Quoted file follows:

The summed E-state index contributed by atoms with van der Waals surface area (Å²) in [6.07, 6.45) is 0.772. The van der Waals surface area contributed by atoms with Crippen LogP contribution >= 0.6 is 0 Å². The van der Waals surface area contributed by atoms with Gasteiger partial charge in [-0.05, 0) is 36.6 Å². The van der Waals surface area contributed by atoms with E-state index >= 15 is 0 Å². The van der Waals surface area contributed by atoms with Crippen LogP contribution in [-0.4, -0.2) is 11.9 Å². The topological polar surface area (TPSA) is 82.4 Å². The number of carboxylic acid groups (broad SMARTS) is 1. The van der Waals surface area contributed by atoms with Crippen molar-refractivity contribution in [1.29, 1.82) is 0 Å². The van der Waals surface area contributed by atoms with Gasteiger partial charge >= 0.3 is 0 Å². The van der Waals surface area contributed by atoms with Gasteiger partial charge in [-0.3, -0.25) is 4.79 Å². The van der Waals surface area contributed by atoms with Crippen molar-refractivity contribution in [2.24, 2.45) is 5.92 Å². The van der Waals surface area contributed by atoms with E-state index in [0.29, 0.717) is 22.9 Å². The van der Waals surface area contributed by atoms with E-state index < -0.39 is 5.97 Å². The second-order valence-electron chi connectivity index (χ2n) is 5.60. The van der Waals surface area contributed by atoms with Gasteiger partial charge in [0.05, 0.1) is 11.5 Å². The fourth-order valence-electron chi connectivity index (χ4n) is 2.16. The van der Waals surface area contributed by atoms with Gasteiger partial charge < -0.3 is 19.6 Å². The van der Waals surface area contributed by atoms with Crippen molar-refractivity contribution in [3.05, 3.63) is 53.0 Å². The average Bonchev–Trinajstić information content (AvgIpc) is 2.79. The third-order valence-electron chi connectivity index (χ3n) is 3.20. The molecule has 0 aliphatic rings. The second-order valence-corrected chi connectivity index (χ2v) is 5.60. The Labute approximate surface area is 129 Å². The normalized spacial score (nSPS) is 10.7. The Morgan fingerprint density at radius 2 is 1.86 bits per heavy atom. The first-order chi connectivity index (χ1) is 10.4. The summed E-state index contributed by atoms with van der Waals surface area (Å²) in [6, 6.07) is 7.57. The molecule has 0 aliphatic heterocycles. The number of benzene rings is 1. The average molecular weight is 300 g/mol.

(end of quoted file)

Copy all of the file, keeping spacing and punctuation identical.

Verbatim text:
The summed E-state index contributed by atoms with van der Waals surface area (Å²) in [6.07, 6.45) is 0.772. The van der Waals surface area contributed by atoms with Crippen LogP contribution >= 0.6 is 0 Å². The van der Waals surface area contributed by atoms with Gasteiger partial charge in [-0.05, 0) is 36.6 Å². The van der Waals surface area contributed by atoms with E-state index >= 15 is 0 Å². The van der Waals surface area contributed by atoms with Crippen LogP contribution in [-0.4, -0.2) is 11.9 Å². The topological polar surface area (TPSA) is 82.4 Å². The number of carboxylic acid groups (broad SMARTS) is 1. The van der Waals surface area contributed by atoms with Crippen molar-refractivity contribution in [1.29, 1.82) is 0 Å². The van der Waals surface area contributed by atoms with Gasteiger partial charge >= 0.3 is 0 Å². The van der Waals surface area contributed by atoms with Gasteiger partial charge in [-0.3, -0.25) is 4.79 Å². The van der Waals surface area contributed by atoms with Crippen molar-refractivity contribution in [2.24, 2.45) is 5.92 Å². The van der Waals surface area contributed by atoms with E-state index in [0.29, 0.717) is 22.9 Å². The van der Waals surface area contributed by atoms with E-state index < -0.39 is 5.97 Å². The second-order valence-electron chi connectivity index (χ2n) is 5.60. The van der Waals surface area contributed by atoms with Gasteiger partial charge in [0.05, 0.1) is 11.5 Å². The fourth-order valence-electron chi connectivity index (χ4n) is 2.16. The van der Waals surface area contributed by atoms with Gasteiger partial charge < -0.3 is 19.6 Å². The van der Waals surface area contributed by atoms with Crippen molar-refractivity contribution in [3.05, 3.63) is 53.0 Å². The average Bonchev–Trinajstić information content (AvgIpc) is 2.79. The third-order valence-electron chi connectivity index (χ3n) is 3.20. The molecule has 0 aliphatic rings. The second-order valence-corrected chi connectivity index (χ2v) is 5.60. The Labute approximate surface area is 129 Å². The normalized spacial score (nSPS) is 10.7. The Morgan fingerprint density at radius 2 is 1.86 bits per heavy atom. The first-order chi connectivity index (χ1) is 10.4. The summed E-state index contributed by atoms with van der Waals surface area (Å²) in [6, 6.07) is 7.57. The molecule has 0 aliphatic heterocycles. The number of benzene rings is 1. The average molecular weight is 300 g/mol.